The Dred Scott suit for freedom, argues Kelly M. Kennington, was merely the most famous example of a phenomenon that was more widespread in antebellum American jurisprudence than is generally recognized. The author draws on the case files of more than three hundred enslaved individuals who, like Dred Scott and his family, sued for freedom in the local legal arena of St. Louis. Her findings open new perspectives on the legal culture of slavery and the negotiated processes involved in freedom suits. As a gateway to the American West, a major port on both the Mississippi and Missouri Rivers, and a focal point in the rancorous national debate over slavery's expansion, St. Louis was an ideal place for enslaved individuals to challenge the legal systems and, by extension, the social systems that held them in forced servitude.Kennington offers an in-depth look at how daily interactions, webs of relationships, and arguments presented in court shaped and reshaped legal debates and public at-titudes over slavery and freedom in St. Louis. Kennington also surveys more than eight hundred state supreme court freedom suits from around the United States to situate the St. Louis example in a broader context. Although white enslavers dominated the antebellum legal system in St. Louis and throughout the slaveholding states, that fact did not mean that the system ignored the concerns of the subordinated groups who made up the bulk of the American population. By looking at a particular example of one group's encounters with the law-and placing these suits into conversation with similar en-counters that arose in appellate cases nationwide-Kennington sheds light on the ways in which the law responded to the demands of a variety of actors.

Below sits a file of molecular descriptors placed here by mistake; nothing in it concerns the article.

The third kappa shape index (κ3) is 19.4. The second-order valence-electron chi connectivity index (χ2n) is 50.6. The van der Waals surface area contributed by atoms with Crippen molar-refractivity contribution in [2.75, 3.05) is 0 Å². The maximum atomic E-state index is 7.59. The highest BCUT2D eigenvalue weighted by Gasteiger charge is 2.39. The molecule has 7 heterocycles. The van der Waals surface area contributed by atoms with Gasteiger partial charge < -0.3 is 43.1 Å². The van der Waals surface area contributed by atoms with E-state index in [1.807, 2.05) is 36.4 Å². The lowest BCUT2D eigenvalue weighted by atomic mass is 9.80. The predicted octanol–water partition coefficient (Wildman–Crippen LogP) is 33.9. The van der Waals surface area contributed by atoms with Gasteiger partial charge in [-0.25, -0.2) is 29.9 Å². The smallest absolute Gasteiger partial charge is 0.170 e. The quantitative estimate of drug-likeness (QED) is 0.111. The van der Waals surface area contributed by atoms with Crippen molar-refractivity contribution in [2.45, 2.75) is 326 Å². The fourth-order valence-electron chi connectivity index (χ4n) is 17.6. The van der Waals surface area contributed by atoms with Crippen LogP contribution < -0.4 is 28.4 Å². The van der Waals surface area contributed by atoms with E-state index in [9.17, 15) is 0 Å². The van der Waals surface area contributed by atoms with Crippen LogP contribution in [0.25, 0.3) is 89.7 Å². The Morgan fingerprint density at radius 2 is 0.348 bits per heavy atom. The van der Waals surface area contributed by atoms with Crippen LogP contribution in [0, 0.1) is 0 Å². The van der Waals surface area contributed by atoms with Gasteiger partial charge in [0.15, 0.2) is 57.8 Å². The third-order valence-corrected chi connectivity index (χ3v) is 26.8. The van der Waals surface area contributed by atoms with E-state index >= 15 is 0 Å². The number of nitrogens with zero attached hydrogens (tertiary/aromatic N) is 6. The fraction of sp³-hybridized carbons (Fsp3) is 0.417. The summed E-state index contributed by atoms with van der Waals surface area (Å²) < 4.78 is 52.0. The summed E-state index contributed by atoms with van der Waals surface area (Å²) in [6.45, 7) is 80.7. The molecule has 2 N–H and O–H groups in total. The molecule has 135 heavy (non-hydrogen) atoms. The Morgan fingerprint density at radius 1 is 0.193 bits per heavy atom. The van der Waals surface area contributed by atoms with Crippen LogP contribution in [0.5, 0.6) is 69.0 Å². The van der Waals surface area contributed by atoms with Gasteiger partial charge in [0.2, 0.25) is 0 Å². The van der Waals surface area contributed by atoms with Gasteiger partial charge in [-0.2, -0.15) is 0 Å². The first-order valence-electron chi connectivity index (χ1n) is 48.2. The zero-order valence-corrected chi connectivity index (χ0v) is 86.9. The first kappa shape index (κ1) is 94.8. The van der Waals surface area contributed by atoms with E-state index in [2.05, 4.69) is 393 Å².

In the Shadow of Dred Scott
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